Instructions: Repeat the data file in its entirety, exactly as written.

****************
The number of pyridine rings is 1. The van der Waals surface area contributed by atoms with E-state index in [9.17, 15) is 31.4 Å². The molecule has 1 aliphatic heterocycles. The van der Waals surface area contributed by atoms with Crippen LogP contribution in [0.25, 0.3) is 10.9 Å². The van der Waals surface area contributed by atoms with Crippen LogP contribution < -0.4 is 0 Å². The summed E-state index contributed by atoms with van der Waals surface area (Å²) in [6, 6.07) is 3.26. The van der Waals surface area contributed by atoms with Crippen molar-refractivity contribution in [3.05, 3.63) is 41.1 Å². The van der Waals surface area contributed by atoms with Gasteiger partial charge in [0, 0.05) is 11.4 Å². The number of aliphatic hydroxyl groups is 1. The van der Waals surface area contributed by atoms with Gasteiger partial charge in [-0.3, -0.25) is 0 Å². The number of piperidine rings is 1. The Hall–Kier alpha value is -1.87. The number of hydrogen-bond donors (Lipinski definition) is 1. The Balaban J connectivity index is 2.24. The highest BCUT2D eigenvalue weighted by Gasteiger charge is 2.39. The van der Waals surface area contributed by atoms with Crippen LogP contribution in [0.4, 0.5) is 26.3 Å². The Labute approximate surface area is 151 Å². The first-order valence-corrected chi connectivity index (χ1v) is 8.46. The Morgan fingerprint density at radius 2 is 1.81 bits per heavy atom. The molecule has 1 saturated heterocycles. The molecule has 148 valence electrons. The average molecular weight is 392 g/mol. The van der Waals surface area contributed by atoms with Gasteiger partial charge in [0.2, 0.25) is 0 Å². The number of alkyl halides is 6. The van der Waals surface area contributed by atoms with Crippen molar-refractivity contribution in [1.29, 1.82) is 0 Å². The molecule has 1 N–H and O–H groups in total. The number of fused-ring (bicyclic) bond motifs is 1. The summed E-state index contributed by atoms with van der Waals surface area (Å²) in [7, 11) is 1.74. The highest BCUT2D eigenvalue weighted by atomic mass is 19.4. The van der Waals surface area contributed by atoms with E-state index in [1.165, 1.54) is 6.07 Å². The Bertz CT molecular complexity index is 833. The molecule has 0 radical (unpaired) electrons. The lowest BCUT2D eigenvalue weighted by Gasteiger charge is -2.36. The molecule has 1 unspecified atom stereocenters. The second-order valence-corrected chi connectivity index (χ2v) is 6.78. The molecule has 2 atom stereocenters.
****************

The number of pyridine rings is 1. The van der Waals surface area contributed by atoms with E-state index in [9.17, 15) is 31.4 Å². The molecule has 1 aliphatic heterocycles. The van der Waals surface area contributed by atoms with Crippen LogP contribution in [0.25, 0.3) is 10.9 Å². The van der Waals surface area contributed by atoms with Crippen LogP contribution < -0.4 is 0 Å². The summed E-state index contributed by atoms with van der Waals surface area (Å²) in [6, 6.07) is 3.26. The van der Waals surface area contributed by atoms with Crippen molar-refractivity contribution in [3.05, 3.63) is 41.1 Å². The van der Waals surface area contributed by atoms with Gasteiger partial charge in [0, 0.05) is 11.4 Å². The number of aliphatic hydroxyl groups is 1. The van der Waals surface area contributed by atoms with Gasteiger partial charge in [-0.3, -0.25) is 0 Å². The number of piperidine rings is 1. The Hall–Kier alpha value is -1.87. The number of hydrogen-bond donors (Lipinski definition) is 1. The Balaban J connectivity index is 2.24. The highest BCUT2D eigenvalue weighted by Gasteiger charge is 2.39. The van der Waals surface area contributed by atoms with Crippen LogP contribution in [0.4, 0.5) is 26.3 Å². The Labute approximate surface area is 151 Å². The first-order valence-corrected chi connectivity index (χ1v) is 8.46. The Morgan fingerprint density at radius 2 is 1.81 bits per heavy atom. The molecule has 1 saturated heterocycles. The molecule has 148 valence electrons. The average molecular weight is 392 g/mol. The van der Waals surface area contributed by atoms with Gasteiger partial charge in [0.2, 0.25) is 0 Å². The number of alkyl halides is 6. The van der Waals surface area contributed by atoms with Crippen molar-refractivity contribution in [1.29, 1.82) is 0 Å². The molecule has 1 N–H and O–H groups in total. The number of fused-ring (bicyclic) bond motifs is 1. The summed E-state index contributed by atoms with van der Waals surface area (Å²) in [7, 11) is 1.74. The highest BCUT2D eigenvalue weighted by atomic mass is 19.4. The van der Waals surface area contributed by atoms with E-state index in [1.165, 1.54) is 6.07 Å². The Bertz CT molecular complexity index is 833. The molecule has 0 radical (unpaired) electrons. The lowest BCUT2D eigenvalue weighted by Gasteiger charge is -2.36. The molecule has 1 unspecified atom stereocenters. The second-order valence-corrected chi connectivity index (χ2v) is 6.78. The molecule has 2 atom stereocenters.